Hey there, weed whackers. The other day, I was readin’ in the Trib that the Cubs are sellin’ individual ivy leaves from last season. FOR $200 A PIECE! Shipping, handling, taxes and brain surgery (which is what you need if you buy one of these things) are not included. I was so flummoxed ($10 rare word bonus) that it’s taken me until now to gather my thoughts.
“There’s a sucker born every minute.” — P.T . Barnum
A box of rocks. That’s what comes to mind, right off the bat. And in spite of the fact that no one would ever confuse me with Stephen Hawking, at least I know how to count to ten without usin’ my fingers, I know the Earth ain’t flat, and I know that anyone payin’ $200 for a single leaf of ivy, allegedly plucked from Wrigley’s outfield wall after the Series last year, is dumber than a friggin’ box of rocks. Or maybe a hub cap.
I feel compelled to warn any of you rocket scientists out there that already plunked down a couple of bills for your hologrammed yard clipping (and you know who you are) that, in spite of the deceptive name, urinal cookies are not for human consumption. It’s a head-scratcher purchase of gargantuan proportions, my friend — like I could wear a hole in my noggin with that kinda scratchin’. Seriously. You gotta wonder how the hell anyone who’s sittin’ next to their mailbox — probably drooling — anxiously waitin’ for their leaf-in-a-box, ever got successful enough to achieve “premier” status (which I thought was somethin’ you got for spending half your life in the friendly skies, by the way) or afford Cubs season tickets. That’s who gets a shot at this botanical rip-off. 2016 of ’em. Cute number, if not a bit obvious. Anyway, I’m at a total loss to explain why some weed whacker who probably spends his days asking the question, “Would you like fries with that?” has the scratch for season tickets. Makes no sense.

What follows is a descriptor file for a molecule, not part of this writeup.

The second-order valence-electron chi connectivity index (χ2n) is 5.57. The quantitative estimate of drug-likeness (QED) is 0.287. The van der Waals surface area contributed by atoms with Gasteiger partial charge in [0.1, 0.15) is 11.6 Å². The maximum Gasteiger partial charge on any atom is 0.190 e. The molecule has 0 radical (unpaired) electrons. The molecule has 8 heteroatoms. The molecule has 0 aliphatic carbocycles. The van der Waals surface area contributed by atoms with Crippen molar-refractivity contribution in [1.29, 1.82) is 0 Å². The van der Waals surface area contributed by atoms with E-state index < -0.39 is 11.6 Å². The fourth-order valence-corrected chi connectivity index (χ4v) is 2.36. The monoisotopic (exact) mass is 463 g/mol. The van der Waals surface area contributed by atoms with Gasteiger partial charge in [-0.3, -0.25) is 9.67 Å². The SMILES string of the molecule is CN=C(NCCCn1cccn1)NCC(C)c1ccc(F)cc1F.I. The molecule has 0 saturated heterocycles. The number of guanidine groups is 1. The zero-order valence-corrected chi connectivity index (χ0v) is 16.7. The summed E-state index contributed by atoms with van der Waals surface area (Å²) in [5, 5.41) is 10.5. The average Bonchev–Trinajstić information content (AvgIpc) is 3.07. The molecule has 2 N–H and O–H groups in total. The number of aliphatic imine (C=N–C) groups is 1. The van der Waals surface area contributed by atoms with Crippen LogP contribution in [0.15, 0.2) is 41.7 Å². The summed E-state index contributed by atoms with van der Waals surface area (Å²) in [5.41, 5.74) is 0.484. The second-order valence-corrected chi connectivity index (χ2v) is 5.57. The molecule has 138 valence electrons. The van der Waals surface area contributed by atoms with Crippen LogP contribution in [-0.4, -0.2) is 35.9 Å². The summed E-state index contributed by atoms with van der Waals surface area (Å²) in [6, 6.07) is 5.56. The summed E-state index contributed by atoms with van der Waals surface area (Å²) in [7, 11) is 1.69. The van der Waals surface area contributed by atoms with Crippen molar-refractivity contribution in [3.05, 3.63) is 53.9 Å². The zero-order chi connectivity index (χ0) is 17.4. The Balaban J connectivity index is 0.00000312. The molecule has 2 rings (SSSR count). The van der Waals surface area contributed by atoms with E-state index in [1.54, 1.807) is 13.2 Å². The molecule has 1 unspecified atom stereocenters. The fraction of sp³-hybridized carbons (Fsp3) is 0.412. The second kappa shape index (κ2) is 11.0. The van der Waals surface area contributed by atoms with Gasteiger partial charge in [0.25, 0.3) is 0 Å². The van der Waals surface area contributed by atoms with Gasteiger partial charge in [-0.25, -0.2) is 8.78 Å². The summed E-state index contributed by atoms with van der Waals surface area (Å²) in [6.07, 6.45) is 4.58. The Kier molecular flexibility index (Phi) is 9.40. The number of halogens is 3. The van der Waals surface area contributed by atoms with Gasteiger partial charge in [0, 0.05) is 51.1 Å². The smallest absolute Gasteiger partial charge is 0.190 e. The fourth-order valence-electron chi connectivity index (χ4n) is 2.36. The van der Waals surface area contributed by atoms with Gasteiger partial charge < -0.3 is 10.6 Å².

Which brings up a few questions of my own:
1) Can anyone be 100% sure — hologram and all — this ivy is actually from Wrigley and not Mrs Yonkers side yard? 2) Let’s say it is … how do you know it was clipped last year; the World Series year? 3) If it really was, why have the Cubs waited until now to go moron hunting? 4) Is it because moron season doesn’t open until mid-June? 5) Which is longer — moron season or baseball season? 6) Is there a limit on morons? (Not in St Louis.) 7) Besides foliage clippings and shiny objects, are there other equally-effective ways of attracting morons? 8) Wouldn’t DC be a waaaaaay better place to hunt morons than Chicago?
And here’s one more: What about the nickel-and-dimin’ Cubs? The least they could do for fans — no matter how bird-brained — who leverage the college fund to buy season tickets is GIVE ’em an ivy leaf. Every damn one of ’em, too, not just a couple thousand. I mean, how opportunistic can you get?! I don’t need to remind you that it took this franchise every last minute of 108 years to bring us a World Series title. How do they thank us for stickin’ with ’em through 4 generations of abject suckitude? They jack the wombosi outta the ticket prices, that’s how. And they’ve topped that off by preying on idiots, and servin’ up a team that looks a whole lot more like the 2012 Cubs than the 2016 Cubs, thank you very much.
“Nobody ever lost a dollar by underestimating the taste of the American public.” — P.T. Barnum
This all takes me back to P.T. Barnum, who invented “the greatest show on Earth.” And it might have been, until last year’s Cubs-Indians World Series which was — no friggin’ question — the absolute greatest, most electrifying, ulcer inducing, bouncin’ off the walls show on Earth, Mars, Jupiter and any other planet you can come up with. Barnum created the circus and made his fortune off what he called “suckers.” As a lifelong Cubs fan who’s gotten to celebrate as many as ONE championship in 56 long, wait-until-next-year seasons — including the current reasonable facsimile of 1977, which so far has pretty much been a circus itself — I’m seeing a lot of similarities between Ricketts and Barnum, and Cubs fans and suckers.
Of course, I could be wrong. But I’m not.